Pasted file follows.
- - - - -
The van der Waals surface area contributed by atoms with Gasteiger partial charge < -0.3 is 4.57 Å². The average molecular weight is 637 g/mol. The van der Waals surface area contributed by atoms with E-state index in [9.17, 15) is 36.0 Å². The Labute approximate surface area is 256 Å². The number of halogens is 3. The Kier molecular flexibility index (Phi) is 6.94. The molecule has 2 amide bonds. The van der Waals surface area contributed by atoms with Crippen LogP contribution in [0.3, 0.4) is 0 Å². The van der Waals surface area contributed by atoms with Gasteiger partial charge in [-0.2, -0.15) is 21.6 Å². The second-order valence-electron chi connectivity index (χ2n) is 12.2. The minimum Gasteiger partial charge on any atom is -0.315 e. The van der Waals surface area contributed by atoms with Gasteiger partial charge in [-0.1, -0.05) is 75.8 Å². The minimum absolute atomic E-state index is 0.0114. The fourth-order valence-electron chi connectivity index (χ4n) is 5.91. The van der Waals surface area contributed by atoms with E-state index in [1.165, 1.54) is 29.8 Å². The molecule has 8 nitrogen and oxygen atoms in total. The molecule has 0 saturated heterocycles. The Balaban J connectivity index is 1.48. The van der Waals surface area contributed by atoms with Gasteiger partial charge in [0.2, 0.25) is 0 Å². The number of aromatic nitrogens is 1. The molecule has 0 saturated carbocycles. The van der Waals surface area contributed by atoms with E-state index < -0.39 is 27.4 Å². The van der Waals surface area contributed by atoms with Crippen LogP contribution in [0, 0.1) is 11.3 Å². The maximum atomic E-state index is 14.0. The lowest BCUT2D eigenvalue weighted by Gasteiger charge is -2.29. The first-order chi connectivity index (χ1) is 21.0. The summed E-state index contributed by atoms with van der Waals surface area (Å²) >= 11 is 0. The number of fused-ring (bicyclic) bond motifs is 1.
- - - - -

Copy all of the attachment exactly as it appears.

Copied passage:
The van der Waals surface area contributed by atoms with Gasteiger partial charge < -0.3 is 4.57 Å². The average molecular weight is 637 g/mol. The van der Waals surface area contributed by atoms with E-state index in [9.17, 15) is 36.0 Å². The Labute approximate surface area is 256 Å². The number of halogens is 3. The Kier molecular flexibility index (Phi) is 6.94. The molecule has 2 amide bonds. The van der Waals surface area contributed by atoms with Crippen LogP contribution in [0.3, 0.4) is 0 Å². The van der Waals surface area contributed by atoms with Gasteiger partial charge in [-0.2, -0.15) is 21.6 Å². The second-order valence-electron chi connectivity index (χ2n) is 12.2. The minimum Gasteiger partial charge on any atom is -0.315 e. The van der Waals surface area contributed by atoms with Gasteiger partial charge in [-0.1, -0.05) is 75.8 Å². The minimum absolute atomic E-state index is 0.0114. The fourth-order valence-electron chi connectivity index (χ4n) is 5.91. The van der Waals surface area contributed by atoms with E-state index in [1.165, 1.54) is 29.8 Å². The molecule has 8 nitrogen and oxygen atoms in total. The molecule has 0 saturated heterocycles. The Balaban J connectivity index is 1.48. The van der Waals surface area contributed by atoms with Gasteiger partial charge in [0.2, 0.25) is 0 Å². The number of aromatic nitrogens is 1. The molecule has 0 saturated carbocycles. The van der Waals surface area contributed by atoms with E-state index < -0.39 is 27.4 Å². The van der Waals surface area contributed by atoms with Crippen LogP contribution in [0, 0.1) is 11.3 Å². The maximum atomic E-state index is 14.0. The lowest BCUT2D eigenvalue weighted by Gasteiger charge is -2.29. The first-order chi connectivity index (χ1) is 21.0. The summed E-state index contributed by atoms with van der Waals surface area (Å²) >= 11 is 0. The number of fused-ring (bicyclic) bond motifs is 1.